Academic Integrity and Dishonesty
n addition to academic performance, students are expected to demonstrate the qualities of honesty and integrity. It is the policy of the faculty and administration at CSULB to deal effectively with students who cheat or plagiarize. These acts of academic dishonesty are fundamentally destructive of the process of education and the confident evaluation of a student's mastery over a subject. Accordingly, all submissions by students are expected to be the original work product of the submitting student. Material that violates this requirement in any way, or that constitutes any form of dishonesty, cheating, fabrication, the facilitation of academic dishonesty, and/or plagiarism, may result in the student receiving a failing grade in the course and in appropriate disciplinary action being initiated.
Cheating is defined as the act of obtaining, attempting to obtain, or aiding another to obtain academic credit for work by the use of any dishonest, deceptive, or fraudulent means.
Examples of cheating during an examination would include, but not be limited to the following:
It is often appropriate for students to study together or to work in teams on projects. However, such students should be careful to avoid use of unauthorized assistance, and to avoid any implication of cheating, by such means as sitting apart from one another in examinations, presenting the work in a manner which clearly indicates the effort of each individual, or such other method as is appropriate to the particular course.
Plagiarism is defined as the act of using the ideas or work of another person or persons as if they were one's own , without giving credit to the source.
Some students truly do not understand what plagiarism is, and therefore plagiarize unwittingly or unintentionally. But ignorance is not an excuse for unethical academic conduct. Accordingly, here are rules to avoid any problems with plagiarism. Of course, these rules apply regardless of the citation form or style you may be using.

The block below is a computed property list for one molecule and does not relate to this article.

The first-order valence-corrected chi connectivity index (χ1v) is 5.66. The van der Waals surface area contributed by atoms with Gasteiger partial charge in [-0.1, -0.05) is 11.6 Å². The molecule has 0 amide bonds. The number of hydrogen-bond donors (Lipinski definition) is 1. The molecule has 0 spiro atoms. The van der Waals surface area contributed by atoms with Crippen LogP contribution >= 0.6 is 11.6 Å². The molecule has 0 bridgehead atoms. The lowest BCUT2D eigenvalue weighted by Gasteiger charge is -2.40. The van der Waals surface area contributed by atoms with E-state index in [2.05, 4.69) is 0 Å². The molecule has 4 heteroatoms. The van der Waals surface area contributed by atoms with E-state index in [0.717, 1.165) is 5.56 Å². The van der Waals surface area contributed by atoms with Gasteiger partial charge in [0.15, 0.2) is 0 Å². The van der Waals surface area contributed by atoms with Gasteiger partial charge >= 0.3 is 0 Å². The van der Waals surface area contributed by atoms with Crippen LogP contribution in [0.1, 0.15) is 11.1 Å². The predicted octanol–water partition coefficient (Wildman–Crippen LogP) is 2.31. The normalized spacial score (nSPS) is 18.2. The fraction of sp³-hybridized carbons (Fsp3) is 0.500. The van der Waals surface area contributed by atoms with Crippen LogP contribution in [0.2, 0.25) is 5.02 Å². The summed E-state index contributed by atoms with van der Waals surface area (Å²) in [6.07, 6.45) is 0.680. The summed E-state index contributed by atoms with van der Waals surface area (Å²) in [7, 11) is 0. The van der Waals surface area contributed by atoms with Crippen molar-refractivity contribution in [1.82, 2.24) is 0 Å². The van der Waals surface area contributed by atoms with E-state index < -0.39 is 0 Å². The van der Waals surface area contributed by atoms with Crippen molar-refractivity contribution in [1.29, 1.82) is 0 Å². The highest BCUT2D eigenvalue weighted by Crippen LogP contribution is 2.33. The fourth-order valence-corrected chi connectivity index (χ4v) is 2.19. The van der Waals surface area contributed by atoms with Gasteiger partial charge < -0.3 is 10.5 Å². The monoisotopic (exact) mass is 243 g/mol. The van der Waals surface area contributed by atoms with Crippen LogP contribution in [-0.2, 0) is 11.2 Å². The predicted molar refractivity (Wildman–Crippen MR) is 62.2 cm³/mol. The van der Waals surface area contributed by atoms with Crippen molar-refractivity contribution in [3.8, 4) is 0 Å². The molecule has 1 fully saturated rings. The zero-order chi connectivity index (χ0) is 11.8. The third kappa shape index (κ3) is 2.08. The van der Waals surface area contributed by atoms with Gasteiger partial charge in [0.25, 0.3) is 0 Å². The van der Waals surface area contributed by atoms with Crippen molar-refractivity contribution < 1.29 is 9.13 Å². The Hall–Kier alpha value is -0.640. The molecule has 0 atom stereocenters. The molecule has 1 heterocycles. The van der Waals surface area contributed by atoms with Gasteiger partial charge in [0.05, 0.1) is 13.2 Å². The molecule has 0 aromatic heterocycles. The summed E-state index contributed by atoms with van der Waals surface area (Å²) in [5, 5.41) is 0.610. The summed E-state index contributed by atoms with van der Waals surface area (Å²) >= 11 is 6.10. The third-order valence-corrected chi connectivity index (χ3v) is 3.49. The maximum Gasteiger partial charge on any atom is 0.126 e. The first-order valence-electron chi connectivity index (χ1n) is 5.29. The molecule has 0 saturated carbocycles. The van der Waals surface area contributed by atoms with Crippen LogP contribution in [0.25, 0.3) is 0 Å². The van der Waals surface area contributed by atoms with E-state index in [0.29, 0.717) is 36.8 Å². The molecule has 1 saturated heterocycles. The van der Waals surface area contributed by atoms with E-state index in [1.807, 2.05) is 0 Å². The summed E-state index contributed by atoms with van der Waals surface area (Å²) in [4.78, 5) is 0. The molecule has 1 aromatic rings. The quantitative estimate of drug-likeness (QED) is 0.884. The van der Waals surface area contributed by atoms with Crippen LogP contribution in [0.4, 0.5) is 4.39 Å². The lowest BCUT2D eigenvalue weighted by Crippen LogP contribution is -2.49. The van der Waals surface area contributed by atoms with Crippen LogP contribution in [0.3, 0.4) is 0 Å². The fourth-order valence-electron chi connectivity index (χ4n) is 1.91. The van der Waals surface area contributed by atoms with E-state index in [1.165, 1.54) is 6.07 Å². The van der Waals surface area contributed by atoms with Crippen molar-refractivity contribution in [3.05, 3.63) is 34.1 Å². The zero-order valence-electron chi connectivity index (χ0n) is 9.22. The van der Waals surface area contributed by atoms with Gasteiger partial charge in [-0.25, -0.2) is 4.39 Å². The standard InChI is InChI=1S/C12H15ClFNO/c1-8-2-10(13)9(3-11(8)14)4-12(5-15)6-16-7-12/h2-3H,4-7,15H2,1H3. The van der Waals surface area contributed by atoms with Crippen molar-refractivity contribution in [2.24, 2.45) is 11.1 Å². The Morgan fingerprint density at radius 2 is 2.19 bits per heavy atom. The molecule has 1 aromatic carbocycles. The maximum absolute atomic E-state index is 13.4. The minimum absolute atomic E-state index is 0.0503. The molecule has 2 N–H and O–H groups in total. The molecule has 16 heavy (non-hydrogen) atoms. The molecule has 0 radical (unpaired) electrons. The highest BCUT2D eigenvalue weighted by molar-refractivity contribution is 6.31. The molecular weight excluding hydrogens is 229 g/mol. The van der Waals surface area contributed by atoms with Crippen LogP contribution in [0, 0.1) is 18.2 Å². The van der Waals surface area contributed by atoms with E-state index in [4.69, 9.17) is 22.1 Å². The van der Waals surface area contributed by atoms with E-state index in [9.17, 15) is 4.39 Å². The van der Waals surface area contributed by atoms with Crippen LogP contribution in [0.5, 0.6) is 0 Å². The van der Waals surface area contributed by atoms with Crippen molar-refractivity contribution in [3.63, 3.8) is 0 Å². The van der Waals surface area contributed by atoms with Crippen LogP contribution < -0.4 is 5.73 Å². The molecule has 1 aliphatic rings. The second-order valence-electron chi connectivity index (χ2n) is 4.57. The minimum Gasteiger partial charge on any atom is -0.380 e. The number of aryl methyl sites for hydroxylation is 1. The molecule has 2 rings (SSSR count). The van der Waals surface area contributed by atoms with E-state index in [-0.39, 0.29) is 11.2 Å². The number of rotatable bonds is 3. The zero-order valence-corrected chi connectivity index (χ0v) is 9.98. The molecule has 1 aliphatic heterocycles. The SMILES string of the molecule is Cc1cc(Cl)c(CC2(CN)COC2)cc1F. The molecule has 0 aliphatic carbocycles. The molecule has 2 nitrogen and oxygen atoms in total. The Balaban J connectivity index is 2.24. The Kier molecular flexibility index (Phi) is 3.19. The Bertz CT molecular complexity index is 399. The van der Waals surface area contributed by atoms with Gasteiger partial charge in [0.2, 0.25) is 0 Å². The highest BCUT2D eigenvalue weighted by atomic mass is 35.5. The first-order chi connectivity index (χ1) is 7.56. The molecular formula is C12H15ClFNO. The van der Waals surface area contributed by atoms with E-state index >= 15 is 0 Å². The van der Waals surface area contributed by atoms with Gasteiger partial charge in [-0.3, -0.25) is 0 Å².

To insure compliance with academic integrity policies, written submissions will be submitted to TurnItIn.com. Submission of any writing assignment to an instructor teaching a criminal justice course constitutes consent by the student for the instructor to upload the paper to this anti-plagiarism database.
School Policy for Consistent Enforcement of Academic Dishonesty Violations
If a faculty member (including lecturers and teaching assistants) in the School of Criminology, Criminal Justice, and Emergency Management determines that a student has engaged in an act of academic dishonesty, it is the position of the School of Criminology, Criminal Justice, and Emergency Management that some meaningful form of disciplinary action must be taken. The lighter sanctions provided for in Section 6.1(a) through (ac) of CSULB Policy Statement # 08-02 are insufficient for use in the School of Criminology, Criminal Justice, and Emergency Management because the justice professions call for practitioners who evidence high moral standards and impeccable professional ethics. Accordingly, breaches of academic integrity shall be handled as follows:
1. Unintentional Violations. If the faculty member is convinced that the lapse in academic integrity was not intentional (e.g., the student did not truly understand that s/he had plagiarized), then s/he may assign a grade of "zero" or "failing" to the particular work, thereby resulting in the proportional reduction of final course grade, but otherwise permitting the student to remain enrolled in the course and work toward earning a passing grade. Alternatively, the instructor may assign a failing final grade in the course to the offending student without referring the case to the Office of Judicial Affairs for disciplinary action against the offending student.
2. Intentional Violations. If the violation seems intentional, then the faculty member must take the following courses of action (a) assign a failing final grade in the course to the offending student; and (b) refer the case to the Office of Judicial Affairs for probation or suspension.
3. Repeat Offenders. If it is discovered that a student has a formal record of academic dishonesty either on-file in the School's office or with the Office of Judicial Affairs, then the faculty member shall (a) assign a failing final grade in the course to the offending student; and (b) refer the case to the Office of Judicial Affairs with a strong recommendation for expulsion.